On their return to the UK, both Robin and Sarah worked at Le Manoir Aux Quat’Saisons for four years, reinforcing the importance of being inspired by the gardens in the kitchen. Robin and Sarah both helped Raymond Blanc, ‘his energy and passion is awesome,’ open the Emirates fine dining club restaurant at Arsenal stadium, which gave them crucial experience of setting up a kitchen from scratch. A stint at Sauterelle in the City introduced Robin to Richie and Dean, his head chefs at The Dairy and The Manor respectively. ‘I was developing my own style, but needed to spread my wings,’ recalls Robin. He and Sarah blew all their savings travelling around Europe to gain new inspiration including notching up a short stint at Noma in Copenhagen, the world’s number one restaurant.
Back in London, Robin first tried to get a place in Brixton Village which ‘we love as it is so bursting with energy.’ Eventually, he struck a deal with the Irish owner of what was then a ‘scuzzy dive’ in Clapham Old Town. Friends and family lent them money and helped do the place up over five months and they opened without even a practice run.
‘It works so well with Sarah as she understands the pressures of the restaurant business and is calmer than me. Nothing fazes her whereas I am much more excitable and can spiral out of control,’ he admits. ‘We complement each other and make a good balance,’ agrees Sarah who works front of house. ‘Robin is a perfectionist and a mad genius in his creativity, no two days are ever the same!’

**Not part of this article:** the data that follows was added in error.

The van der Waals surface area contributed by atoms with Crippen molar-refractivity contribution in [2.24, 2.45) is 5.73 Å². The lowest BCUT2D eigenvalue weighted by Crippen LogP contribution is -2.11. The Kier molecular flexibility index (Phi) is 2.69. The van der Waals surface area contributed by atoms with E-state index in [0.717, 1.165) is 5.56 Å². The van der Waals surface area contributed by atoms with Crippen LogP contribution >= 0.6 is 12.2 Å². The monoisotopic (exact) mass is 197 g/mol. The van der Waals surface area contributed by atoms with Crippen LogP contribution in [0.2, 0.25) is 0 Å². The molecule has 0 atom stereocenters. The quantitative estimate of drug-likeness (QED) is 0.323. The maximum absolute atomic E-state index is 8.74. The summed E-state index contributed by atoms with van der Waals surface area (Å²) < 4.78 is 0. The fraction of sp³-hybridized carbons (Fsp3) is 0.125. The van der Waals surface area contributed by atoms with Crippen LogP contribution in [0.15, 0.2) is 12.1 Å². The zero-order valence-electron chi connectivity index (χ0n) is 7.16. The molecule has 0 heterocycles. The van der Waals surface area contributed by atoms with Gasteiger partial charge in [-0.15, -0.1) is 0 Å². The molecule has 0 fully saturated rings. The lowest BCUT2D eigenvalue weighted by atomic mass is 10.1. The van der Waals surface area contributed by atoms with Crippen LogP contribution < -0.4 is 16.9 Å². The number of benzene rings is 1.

Fast forward to the present and Robin, true to form, insists on taking me up on the roof terrace to inspect the incredible range of herbs and vegetables growing there (from sweet cicely and sheep’s head sorrel to courgettes and squash) and see the four bee hives plus the smokery — really little more than domestic barbecue size presently — for their sea trout terrine. We also delve into the basement below the deli to see Robin’s latest passion at play: making his own charcuterie from pork and fennel salami to pancetta and coppa. Tasters are served alongside the fantastic bread in little hessian sacks (endearingly made by Robin’s Mum) and the much talked about bone marrow whipped, house churned butter presented on a pebble which accompany every meal.
Robin and Sarah and their ten-month-old son Ziggy live in Brixton and may seem to always be in the restaurant, yet they certainly use their local culinary hotspots too. For home cooking, they shop at Moen’s, The Ginger Pig and Moxon’s all the time. Among recent discoveries are Brixton’s latest cocktail bar The Shrub & Shutter, says Robin: ‘Chris and Dave are incredibly skilful and put as much effort into their cocktails as we do with our food yet it feels like being in someone’s home.’ New Brixton opening Naughty Piglets is their latest restaurant discovery for its modern bistro food. Edgy, lively music venues like The Effra are favourite Sunday late afternoon spots perhaps after a ‘great Sunday roast’ at The Rookery. Mien Tay on Lavender Hill is singled out by Sarah for their authentic Vietnamese dishes. Perhaps surprisingly, it is Trinity that Sarah reveals as somewhere they’ve eaten ‘countless times. We’ve been going for eight years and really like the familiarity of the staff and the quality of the ingredients. It’s not competition, just evidence we’re in a fantastic area for good eating.’